This previous weekend a few lab members
and I took a trip to Cleveland in order to attend a neurosurgery conference
called, the Brain Recovery Project. This conference is designed to allow
patients, family members, clinicians, and researchers to convene and discuss the
treatment of epileptic patients with large brain resections.
Now, you may be wondering what exactly is epilepsy? And,
what is a brain resection?
Epilepsy is a common neurological disorder characterized by
seizures. When we think of a seizure, we often think of muscle and body
convulsions. In reality, these convolutions are the result of abnormal and
intense brain activation. Seizures are often described by doctors as an
electrical storm in the brain. The severity and frequency of seizures associated
with epilepsy differs greatly depending on the individual. While approximately 60%
of epileptic children’s seizures are controlled with medication, 40% suffer
from seizures which are drug-resistant. If the seizures of drug-resistant epilepsy
are severe enough to inhibit development and cause brain damage, patients and
their families may make the tough decision to be treated with a brain
A brain resection involves surgery to remove the region of the brain from which the seizures, or “electrical storm,” are originating. Many of these epileptic patients must have an entire hemisphere (right or left half of the brain) removed in order to successfully control their seizures. The idea of removing a large portion of ones brain sounds very, very scary. What we are finding, however, is that many of these patients make amazing recoveries and live full seizure-free lives after their surgery. Despite recent advancements, there is lack of research regarding the treatment and development of brain resection patients.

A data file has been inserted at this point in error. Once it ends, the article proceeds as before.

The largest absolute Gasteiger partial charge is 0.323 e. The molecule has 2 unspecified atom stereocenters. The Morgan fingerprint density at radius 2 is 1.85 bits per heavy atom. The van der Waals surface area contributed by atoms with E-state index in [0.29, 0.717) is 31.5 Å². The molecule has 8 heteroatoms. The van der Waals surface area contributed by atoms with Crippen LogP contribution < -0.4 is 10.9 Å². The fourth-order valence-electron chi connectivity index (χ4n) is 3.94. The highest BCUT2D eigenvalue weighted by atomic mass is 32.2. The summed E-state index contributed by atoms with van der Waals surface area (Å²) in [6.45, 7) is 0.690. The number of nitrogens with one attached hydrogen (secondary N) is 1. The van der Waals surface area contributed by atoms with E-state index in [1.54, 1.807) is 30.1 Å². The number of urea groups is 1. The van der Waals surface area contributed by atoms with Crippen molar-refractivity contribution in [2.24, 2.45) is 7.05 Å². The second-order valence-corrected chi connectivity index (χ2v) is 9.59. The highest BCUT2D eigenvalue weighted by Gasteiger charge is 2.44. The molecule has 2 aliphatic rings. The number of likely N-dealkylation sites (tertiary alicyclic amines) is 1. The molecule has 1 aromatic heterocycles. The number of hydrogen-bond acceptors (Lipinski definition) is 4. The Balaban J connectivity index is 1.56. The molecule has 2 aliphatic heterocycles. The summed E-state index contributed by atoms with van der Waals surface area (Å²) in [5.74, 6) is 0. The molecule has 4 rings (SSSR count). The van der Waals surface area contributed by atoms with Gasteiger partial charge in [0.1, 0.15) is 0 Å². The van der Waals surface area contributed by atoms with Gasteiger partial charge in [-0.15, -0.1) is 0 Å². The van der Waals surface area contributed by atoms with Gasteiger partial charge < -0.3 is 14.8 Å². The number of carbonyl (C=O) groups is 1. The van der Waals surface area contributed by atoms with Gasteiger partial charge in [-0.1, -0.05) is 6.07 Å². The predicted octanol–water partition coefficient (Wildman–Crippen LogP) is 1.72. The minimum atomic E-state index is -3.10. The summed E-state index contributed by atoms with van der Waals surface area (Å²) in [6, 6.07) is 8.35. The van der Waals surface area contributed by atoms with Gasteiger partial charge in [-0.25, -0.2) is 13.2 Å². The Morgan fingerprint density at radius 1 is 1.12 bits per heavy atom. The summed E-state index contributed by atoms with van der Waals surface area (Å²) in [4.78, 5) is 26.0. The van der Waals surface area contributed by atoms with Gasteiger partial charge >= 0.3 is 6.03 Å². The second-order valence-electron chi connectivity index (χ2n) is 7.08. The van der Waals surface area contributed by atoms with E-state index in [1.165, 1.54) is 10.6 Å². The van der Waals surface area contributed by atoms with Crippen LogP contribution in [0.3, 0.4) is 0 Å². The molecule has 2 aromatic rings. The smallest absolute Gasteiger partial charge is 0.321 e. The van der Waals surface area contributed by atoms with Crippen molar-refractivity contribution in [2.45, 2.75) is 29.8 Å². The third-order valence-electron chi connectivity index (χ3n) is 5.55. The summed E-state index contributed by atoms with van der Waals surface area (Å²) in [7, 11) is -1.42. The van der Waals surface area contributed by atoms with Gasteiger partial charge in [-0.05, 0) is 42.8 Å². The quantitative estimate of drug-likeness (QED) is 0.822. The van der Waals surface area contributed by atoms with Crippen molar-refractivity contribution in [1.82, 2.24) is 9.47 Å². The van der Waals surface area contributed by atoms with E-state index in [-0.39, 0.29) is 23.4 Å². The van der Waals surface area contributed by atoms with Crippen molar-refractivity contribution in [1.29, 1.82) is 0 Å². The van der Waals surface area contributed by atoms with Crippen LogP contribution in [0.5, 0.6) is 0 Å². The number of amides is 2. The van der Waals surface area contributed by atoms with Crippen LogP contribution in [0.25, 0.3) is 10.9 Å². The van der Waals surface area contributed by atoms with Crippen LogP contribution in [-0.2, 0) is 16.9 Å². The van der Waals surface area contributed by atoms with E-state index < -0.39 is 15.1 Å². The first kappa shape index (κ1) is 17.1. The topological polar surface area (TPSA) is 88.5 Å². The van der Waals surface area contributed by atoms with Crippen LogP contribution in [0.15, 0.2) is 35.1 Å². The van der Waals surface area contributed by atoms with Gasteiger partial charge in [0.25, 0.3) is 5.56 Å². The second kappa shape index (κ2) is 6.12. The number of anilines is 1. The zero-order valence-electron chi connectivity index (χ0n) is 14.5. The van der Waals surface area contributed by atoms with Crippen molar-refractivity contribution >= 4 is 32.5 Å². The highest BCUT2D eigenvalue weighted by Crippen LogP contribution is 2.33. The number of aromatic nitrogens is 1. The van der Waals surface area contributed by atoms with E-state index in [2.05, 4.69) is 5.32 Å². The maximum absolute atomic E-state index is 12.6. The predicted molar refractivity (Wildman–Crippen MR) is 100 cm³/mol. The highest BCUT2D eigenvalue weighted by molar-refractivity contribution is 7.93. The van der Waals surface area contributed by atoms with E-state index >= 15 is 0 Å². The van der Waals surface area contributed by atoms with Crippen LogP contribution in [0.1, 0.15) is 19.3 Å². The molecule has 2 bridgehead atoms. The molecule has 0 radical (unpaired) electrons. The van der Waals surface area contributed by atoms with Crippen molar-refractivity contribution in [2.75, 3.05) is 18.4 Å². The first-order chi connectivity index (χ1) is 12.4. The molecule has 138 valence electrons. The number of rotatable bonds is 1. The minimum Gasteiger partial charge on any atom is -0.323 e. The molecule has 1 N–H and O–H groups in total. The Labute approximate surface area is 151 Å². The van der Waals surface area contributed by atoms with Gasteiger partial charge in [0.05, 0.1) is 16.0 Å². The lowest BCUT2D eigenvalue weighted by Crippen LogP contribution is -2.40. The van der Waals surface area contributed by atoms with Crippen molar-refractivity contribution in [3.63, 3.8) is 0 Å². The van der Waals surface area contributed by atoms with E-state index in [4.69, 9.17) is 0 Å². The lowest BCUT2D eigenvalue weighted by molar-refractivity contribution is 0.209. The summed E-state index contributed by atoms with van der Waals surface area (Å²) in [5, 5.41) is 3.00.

My lab and I specifically attended this conference in order to research how the visual system recovers from brain resections. We sought answers to questions such as, why do some patients regain reading abilities while others do not? How is the perception of faces and contrast altered in these patients? Luckily, the patients at this conference were eager to help us answer these questions. Over the course of two days, 35 amazing patients came to our testing rooms in order to participate (we set up two make-shift testing rooms in the hotel where the conference was taking place). Thanks to these participants, we now have an unprecedented amount of data and may be able to find some answers to these questions.
On a more personal note, I didn’t expected to be so impacted by my weekend at this conference. At first, I was very nervous for the conference. Many of the patients signed up for our study were children, and I had never conducted research with children before. What I found, however, was that I loved interacting with the participants of our study. I enjoyed helping them to understand the tasks we needed them to do, and I loved answering their wide-array of questions. Most of all, I enjoyed the small talk we shared and hearing about their hobbies, interests, and opinions. My time at this conference has convinced me that I am interested in patient research, and that I like interacting with participants very, very much.
It is hard to express and fully understand how this conference has impacted me, but I feel as though I have undergone a major positive change and a shift in my world view. I am thankful for my advisor and the graduate student in my lab for including me on this trip. I am also thankful to the patients and family members at the conference for being so welcoming and sharing their stories with us. I hope I am able to attend again in the future, and until then, I wish them all the best!